1K Blog Marathon: Day 61
From the analog days and pixels, even before Xerox started the use of UI, to the rise of skeuomorphism, where real-life objects are used as digital objects mimicking the original look and feel, we are now in a flat world – at least in design concept (I’m not a flat-earther). When mobile use is at the peak, this minimalist approach dominates the User Interface world, and more and more software, websites and apps are migrating into using Flat Design. Let’s take a more flat approach on this one!
How Flat is this Design?
Flat Design is a drastic response to mobile apps design. It replaces the skeuomorphism, or the imitation of real-life objects, like toggle button (buttons), paper (note canvas), and even camera (for camera apps). Flat Design removes the noise from this design, removing shadows, gradients, and lights – only leaving flat opaque color. This approach is quickly supported by many designers and developers worldwide.
Despite the trendy feel of this design approach, Flat Design started as early as 1920s, influenced by the International Typographic Style (a.k.a. Swiss Style) emerging from Russia, Netherlands and Germany. This is further developed by designers in Switzerland on 1950s.
In digital world, Microsoft released Windows Media Center (2002) that shows a glass-like effect / holo, also seen on Windows Vista and further in Windows 7. Although not fully flat, Apple followed this trend in their iOs 7 in 2013, which showed flat UI using brighter colors (removing shadows). Translucent and blurred designs is also rising in these dates.
The Sharp Edge of the Flat
Many developers and designers try a more radical flat design, removing altogether the shadows, gradients – to the point that the flat button doesn’t look like clickable anymore. Many apps that follows this trend overuse the flat design without proper research on their end user. As a result, many users are frustrated by the updates (for old apps that overhauls its design) or lost without any clue or idea what to do next (for new apps that jumps in quickly). This is when Google released their own design, called Material Design (for Android). This approach uses light shadows, with the application of animations that mimic real-object movements like bounce, lift, hover, press, etc.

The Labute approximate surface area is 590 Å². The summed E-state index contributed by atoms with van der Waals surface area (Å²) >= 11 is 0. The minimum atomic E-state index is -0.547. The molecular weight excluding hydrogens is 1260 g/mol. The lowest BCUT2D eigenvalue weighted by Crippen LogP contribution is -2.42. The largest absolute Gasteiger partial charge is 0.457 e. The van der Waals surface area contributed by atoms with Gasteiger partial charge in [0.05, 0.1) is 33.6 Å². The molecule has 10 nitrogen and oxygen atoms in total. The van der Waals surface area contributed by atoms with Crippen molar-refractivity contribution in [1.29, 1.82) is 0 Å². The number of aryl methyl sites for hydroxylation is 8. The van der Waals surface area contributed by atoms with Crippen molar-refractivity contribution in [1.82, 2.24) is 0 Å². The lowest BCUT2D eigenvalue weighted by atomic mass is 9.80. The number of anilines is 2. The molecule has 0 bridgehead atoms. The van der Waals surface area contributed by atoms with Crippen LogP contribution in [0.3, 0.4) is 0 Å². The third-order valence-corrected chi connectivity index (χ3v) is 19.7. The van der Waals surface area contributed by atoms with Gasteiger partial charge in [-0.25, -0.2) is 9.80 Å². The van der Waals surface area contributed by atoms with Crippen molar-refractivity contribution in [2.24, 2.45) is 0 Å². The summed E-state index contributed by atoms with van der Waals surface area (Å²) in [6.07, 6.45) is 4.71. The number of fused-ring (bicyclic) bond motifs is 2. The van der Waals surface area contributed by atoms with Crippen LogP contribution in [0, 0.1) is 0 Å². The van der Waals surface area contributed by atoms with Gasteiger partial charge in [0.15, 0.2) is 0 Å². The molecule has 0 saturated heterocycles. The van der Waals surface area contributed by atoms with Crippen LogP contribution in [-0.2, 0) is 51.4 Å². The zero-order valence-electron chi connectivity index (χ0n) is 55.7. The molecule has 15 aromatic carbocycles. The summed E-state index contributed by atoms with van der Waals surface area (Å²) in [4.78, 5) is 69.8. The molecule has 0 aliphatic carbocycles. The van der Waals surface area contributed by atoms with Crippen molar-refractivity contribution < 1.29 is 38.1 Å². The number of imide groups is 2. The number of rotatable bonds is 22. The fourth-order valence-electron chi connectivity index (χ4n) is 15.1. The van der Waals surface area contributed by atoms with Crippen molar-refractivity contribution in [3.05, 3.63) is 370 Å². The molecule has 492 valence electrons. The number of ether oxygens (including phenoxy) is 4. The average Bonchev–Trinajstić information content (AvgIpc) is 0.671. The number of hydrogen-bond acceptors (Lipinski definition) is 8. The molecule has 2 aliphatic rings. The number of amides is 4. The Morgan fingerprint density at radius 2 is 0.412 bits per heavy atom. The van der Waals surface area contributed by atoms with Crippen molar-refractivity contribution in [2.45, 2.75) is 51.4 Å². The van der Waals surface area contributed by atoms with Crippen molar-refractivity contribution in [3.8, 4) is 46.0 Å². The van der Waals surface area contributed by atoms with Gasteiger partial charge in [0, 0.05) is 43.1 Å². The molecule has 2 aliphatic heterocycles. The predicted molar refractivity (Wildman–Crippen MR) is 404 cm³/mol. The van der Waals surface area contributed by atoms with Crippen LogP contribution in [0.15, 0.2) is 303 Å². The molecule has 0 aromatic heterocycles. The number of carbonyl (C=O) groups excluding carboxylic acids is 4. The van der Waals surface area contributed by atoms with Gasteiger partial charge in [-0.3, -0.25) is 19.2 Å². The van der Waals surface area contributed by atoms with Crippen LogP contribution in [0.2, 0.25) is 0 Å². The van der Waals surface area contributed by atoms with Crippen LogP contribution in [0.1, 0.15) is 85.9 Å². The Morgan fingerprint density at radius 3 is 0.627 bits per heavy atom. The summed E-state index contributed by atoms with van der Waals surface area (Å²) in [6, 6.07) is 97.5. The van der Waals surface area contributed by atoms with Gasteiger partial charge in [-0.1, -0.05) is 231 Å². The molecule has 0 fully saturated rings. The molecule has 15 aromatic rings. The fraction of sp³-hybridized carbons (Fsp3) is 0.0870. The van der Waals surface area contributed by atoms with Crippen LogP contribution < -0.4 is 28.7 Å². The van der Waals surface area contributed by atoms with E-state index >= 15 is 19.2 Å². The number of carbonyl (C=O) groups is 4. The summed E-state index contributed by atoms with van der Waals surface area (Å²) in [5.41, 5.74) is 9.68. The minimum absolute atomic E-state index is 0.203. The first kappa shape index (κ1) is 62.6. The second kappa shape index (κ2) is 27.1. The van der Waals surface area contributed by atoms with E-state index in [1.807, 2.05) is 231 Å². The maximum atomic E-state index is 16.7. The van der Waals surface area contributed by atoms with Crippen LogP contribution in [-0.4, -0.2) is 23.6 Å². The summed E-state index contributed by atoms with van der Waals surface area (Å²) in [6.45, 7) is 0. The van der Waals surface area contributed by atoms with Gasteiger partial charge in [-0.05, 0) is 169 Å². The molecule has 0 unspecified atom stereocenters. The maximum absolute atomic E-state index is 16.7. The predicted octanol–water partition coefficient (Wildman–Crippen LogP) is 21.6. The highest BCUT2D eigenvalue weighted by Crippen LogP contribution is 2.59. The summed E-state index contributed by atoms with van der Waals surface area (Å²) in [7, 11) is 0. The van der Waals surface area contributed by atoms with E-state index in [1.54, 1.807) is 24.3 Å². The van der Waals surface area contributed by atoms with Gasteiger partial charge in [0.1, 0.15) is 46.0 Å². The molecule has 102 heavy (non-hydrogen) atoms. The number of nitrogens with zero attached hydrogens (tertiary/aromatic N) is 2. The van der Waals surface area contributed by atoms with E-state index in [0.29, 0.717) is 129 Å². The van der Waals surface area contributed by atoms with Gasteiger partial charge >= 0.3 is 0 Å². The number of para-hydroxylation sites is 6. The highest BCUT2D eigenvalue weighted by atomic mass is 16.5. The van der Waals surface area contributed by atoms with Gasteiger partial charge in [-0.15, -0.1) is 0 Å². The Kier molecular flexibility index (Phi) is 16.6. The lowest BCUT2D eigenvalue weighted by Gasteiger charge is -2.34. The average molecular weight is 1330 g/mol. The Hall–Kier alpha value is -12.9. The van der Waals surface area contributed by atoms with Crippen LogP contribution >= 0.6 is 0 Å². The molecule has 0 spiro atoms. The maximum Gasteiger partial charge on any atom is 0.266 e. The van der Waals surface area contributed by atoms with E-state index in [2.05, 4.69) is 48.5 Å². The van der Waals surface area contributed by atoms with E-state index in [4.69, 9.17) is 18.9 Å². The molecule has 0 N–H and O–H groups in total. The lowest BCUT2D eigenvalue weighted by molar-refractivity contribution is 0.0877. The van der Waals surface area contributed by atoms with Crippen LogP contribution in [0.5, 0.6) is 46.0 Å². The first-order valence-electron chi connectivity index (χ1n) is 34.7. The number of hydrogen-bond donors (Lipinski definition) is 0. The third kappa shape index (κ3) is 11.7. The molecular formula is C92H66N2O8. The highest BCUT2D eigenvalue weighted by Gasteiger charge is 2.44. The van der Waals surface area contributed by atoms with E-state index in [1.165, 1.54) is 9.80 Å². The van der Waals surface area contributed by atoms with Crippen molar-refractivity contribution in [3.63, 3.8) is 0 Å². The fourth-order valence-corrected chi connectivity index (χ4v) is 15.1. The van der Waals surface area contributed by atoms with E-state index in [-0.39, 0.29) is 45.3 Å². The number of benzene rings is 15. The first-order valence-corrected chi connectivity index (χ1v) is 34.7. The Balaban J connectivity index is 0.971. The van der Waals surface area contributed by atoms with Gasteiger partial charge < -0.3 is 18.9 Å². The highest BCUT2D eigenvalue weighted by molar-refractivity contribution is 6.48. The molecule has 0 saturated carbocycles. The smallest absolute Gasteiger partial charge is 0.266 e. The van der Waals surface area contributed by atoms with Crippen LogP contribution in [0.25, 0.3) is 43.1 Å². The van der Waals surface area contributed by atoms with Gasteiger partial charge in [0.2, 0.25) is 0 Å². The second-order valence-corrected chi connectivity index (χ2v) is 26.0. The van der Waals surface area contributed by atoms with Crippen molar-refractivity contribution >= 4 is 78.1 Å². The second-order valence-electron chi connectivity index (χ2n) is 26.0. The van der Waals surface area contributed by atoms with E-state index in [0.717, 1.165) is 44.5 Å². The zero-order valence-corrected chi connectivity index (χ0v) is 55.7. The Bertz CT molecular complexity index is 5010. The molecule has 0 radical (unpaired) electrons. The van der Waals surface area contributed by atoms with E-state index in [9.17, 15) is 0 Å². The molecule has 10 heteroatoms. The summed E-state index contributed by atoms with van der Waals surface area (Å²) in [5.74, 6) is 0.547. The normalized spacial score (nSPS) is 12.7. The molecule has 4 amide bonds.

Take note that the use of smoother animations, pan and drag, and laws of Physics dominate the gaming industry designs – just look at Angry Birds!
The new flat, “semi-flat” or “Flat 2.0” became popular in response to the totally flat and boring flat approach. It uses long shadows, one or two shade darker than the original color scheme of the design. Although pleasing to the eye, this long shadows really do nothing to help users distinguish buttons from text boxes. It doesn’t help the app, but it adds aesthetic to the design overall.
Neumorphism: Another Design for Disaster
There is a new hype in the design world that aims to replace Flat 2.0, called Neumorphism (yeah, the context clue is “Neu”, which sounds “new”). This approach uses very minimal colors, usually darker or grayish, compared to flat that is lively using bold bright colors. This new design still applies flat approach but with the extreme use of shadows and lights. It has a feel that an object (button, textboxes) are either embossed or engraved. For me, it looks like there is a thin white deflated balloon covering a button, then stretched to emboss the button, IMHO.
Whatever design style you are using, focus on delivering a better and pleasing UI but don’t sacrifice the UX, or the User Experience. UX is the most important objective of a design. Design is not only the colors and the balance and the art of the interface, but how the user respond to it. Design is how it is functioning. It says “It was designed for this job”, not “It was just designed”. Always take into consideration you end user.
“And that’s one blog, stay hungry!”
Design is not just what it looks like and feels like. Design is how it works.Steve Jobs
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